Five Things You Need to Know About E-files

1. E-files can save lives

Although they don’t save lives, they can save lives and careers. You might think that “E-files Save Lives” would make a great T-shirt. Did you know that nail techs who hand-filed for their entire careers are much more likely to develop carpal tunnel syndrome, arthritis, and other nerve/tendon/joint-related conditions as a result of wear-and-tear on their bodies? Hand-filing can wear down your arm and hand. E-filing allows you to use an advanced tool to do the job for you. You can also be more precise and efficient.

A hand file is limited to one flat surface. This can make it difficult to maneuver in tight spaces, such as the cuticle and sidewalls. A regular file is much easier to use and can be more labor-intensive for lifting old products. electric nail files and bits are so specific that we can now do a complete service from start to end with less effort, more precision, and even greater efficiency. An e-file can do all the same things as a hand file, plus 10 times more. You will be a blessing to your wrist, arm, shoulder, and hand.

2. Without torque, RPMs are meaningless

Imagine a car capable of traveling 500 mph. Wow! That’s amazing! Imagine that same car pulling a trailer filled with unicorns. It’s the same car, but it struggles. It can’t travel 500 mph, and it can’t transport unicorns. It doesn’t have the speed or torque to haul unicorns. It has speed but not torque. Rotations per minute (RPM) are what nail technicians look for when looking for an electric file. However, RPMs do not tell you how fast the electronic file can spin. RPMs do not indicate how fast the e-file is capable of spinning when filling material.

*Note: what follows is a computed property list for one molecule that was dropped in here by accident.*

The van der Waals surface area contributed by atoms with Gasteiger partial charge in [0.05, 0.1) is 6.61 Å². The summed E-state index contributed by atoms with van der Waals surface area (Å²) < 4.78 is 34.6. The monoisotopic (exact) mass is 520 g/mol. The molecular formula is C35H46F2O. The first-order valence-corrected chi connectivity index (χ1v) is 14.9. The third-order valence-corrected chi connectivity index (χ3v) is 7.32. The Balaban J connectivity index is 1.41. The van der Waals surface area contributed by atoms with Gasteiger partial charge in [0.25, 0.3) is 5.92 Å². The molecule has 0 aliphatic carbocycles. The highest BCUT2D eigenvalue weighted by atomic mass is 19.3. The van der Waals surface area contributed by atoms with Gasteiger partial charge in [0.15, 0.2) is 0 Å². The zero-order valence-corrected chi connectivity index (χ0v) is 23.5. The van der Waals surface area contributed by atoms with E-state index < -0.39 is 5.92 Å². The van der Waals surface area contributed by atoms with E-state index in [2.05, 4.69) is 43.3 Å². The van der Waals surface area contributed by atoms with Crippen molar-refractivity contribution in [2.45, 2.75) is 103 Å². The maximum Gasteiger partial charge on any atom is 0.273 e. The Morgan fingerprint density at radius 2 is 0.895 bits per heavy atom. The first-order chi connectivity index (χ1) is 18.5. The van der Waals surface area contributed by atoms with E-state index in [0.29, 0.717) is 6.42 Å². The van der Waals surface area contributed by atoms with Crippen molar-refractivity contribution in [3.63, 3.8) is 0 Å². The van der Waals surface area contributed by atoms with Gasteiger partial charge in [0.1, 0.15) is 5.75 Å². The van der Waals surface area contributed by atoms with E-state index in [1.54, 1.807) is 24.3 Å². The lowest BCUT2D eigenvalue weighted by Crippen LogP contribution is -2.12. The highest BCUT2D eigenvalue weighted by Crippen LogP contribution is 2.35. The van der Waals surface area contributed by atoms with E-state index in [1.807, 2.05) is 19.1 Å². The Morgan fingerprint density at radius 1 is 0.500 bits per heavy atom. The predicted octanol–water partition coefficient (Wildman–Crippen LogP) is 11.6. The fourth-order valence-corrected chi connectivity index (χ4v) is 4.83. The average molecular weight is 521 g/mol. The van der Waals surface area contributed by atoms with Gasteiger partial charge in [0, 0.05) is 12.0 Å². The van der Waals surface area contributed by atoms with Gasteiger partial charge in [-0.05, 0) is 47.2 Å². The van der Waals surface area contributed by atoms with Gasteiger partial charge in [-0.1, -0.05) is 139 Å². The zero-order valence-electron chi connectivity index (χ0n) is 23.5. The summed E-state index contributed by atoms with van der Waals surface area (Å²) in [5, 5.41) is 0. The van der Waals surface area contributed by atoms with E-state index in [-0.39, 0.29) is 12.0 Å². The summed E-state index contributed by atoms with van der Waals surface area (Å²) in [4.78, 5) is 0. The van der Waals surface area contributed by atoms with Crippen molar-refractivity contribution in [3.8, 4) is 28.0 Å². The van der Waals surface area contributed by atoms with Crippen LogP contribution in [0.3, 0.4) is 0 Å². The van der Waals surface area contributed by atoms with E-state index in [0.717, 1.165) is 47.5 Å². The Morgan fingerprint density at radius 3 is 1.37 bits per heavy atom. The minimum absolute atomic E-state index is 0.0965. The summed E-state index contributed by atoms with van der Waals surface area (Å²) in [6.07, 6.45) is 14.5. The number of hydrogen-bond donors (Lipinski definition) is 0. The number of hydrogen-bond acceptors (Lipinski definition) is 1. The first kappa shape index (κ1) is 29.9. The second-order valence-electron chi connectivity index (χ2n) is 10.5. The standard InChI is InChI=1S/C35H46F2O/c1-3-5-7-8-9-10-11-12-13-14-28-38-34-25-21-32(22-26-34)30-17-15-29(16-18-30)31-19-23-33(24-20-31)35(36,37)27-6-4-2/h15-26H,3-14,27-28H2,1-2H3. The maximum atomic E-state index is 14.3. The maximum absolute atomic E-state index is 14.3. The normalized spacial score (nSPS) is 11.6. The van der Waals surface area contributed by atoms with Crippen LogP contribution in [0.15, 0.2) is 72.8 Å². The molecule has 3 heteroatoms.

The most important factor in electronic filing is torque. The rotational power of the spin is called torque. Torque can be described as a twist, just as a linear force can be a push or pull. It is a twisting force that causes the rotation and controls how easy it is. An e-file that lacks torque and rotational power will cause it to slow down and struggle on a surface. You’ll also notice a decrease in pitch. An excellent e-file should be able to maintain its speed and rotational power, regardless of whether it is spinning in the air or filing on gel or acrylic.

You should look for a file with a motor that automatically adjusts to your work. Techs with low-torque files often increase the speed or pressure to compensate for the reduction in filing power. However, this action can cause heat damage, nail plate damage, and other injuries to the client. A high-quality file requires only light touches. The bits and motor do the rest. Don’t be fixated on the RPM number, as it is not a reliable determinant of power. Ask about torque (rotational power) and other factors.

3. Simply say no to vibration

The Beach Boys were wrong. E-filing is not a good idea. E-files that shake so hard they seem to wiggle out of your hands are not the best. A good e-file should not vibrate very much when it’s turned on. The vibration should also not increase in speed.

What is so terrible about vibration? Your client may feel it and it can cause discomfort. If the client uses it improperly or for a long time, it may cause abnormal nail growth. The nail tech will also have to work harder because vibration can make it difficult to be precise. Your e-file could be bouncing around when you’re trying to file in a tight spot. This can cause skin damage or other problems. Vibration can also cause damage to the hands and arms of a nail technician. Extra muscle can cause tendon, joint, and muscle damage by trying to control the nail tech’s grip and maintain control.